EL PASO – Two years after getting help to improve the quality of water storage and waste management, Cuadrilla – a small, unincorporated community on the far eastern edge of the Lower Valley – still struggles with infrastructure problems that residents say they can’t afford to maintain. This colonia is made up of a couple hundred people that, before the septic and water tanks were installed, used to get their water from a nearby canal. But the water in the canal has high levels of salt, which damages containers and is too polluted for safe consumption, residents said. Up until recent years the Cuadrilla residents did not have any source of clean water, until a local nonprofit organization called AYUDA provided them with septic and water tanks. Before the organization helped them install the septic tanks for their homes properly, the residents of the Cuadrilla community used improvised septic tanks and outhouses that most of the time were left uncovered and were unsafe.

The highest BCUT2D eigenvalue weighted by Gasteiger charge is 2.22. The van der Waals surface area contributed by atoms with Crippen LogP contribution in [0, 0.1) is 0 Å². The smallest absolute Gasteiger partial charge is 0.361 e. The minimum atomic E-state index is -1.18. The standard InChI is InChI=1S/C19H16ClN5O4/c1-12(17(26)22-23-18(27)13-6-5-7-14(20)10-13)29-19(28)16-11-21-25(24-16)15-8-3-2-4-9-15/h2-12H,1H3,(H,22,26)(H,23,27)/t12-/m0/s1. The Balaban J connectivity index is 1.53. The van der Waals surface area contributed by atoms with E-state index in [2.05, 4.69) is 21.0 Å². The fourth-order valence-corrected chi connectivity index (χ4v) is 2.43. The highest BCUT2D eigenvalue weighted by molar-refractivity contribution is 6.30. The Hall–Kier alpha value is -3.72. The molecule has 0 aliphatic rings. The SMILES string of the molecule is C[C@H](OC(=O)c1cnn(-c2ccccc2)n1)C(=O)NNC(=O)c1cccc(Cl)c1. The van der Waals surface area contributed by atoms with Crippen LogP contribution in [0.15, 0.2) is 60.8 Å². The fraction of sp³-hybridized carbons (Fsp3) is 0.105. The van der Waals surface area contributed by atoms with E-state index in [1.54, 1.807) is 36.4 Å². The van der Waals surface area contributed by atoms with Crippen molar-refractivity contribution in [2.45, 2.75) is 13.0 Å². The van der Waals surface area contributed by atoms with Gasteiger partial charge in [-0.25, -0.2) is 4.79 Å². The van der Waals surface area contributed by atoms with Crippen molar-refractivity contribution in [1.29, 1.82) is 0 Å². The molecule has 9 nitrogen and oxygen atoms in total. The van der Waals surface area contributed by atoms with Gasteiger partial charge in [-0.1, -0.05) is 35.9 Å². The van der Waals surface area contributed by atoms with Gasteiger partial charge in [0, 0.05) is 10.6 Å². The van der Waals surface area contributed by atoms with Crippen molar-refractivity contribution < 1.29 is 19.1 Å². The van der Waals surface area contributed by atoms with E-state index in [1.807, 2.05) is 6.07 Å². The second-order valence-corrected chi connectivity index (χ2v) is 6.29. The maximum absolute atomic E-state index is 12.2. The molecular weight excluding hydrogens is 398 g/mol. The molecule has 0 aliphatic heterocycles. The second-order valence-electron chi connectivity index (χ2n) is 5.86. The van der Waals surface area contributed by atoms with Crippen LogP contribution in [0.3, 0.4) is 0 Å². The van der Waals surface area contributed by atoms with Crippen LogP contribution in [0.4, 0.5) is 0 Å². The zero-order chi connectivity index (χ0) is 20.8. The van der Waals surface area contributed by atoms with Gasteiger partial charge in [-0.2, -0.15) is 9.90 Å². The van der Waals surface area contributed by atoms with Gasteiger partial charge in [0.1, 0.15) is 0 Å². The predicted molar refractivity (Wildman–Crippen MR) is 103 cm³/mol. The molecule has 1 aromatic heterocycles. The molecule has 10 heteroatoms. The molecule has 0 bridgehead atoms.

EL PASO — Three groups of business students with names like Corporate Eight, Innovation and Crazy Mariachis presented their semester’s project last week to a panel of judges at the College of Business Administration. The students, part of professor Denisse Olivas’ Multicultural Marketing class this semester, were eager to showcase their rebranding projects to their client, Borderzine.com. The judges included a professional team from Eureka!, a local design and ad company, and two borderzine staff members, Webmaster Lourdes Cueva Chacón and Program Assistant Ángel Cancino.The purpose of the projects was to help the organization get more page views, broaden the target audience and provide suggestions for the redesign of the site. The winning group was Corporate Eight, composed of students Valeria García, Brianda Herrera, Eduardo Perales, Pete Ramirez, Linda Gonzalez, María Chavez, Roxana Cabral, and Carlos Perez.“I think it’s a great opportunity to learn more,” said Brianda Herrera, a senior marketing major and member of the winning group “I think it’s a perfect implementation of our knowledge but also to go out there and research a real company, a real brand, a real magazine.” Olivas said she devised the hands-on project to teach her students the necessary skills that they will need once they entered the professional business world. She was first contacted by Cancino to help with the rebranding project for the website that features student multimedia stories about borders.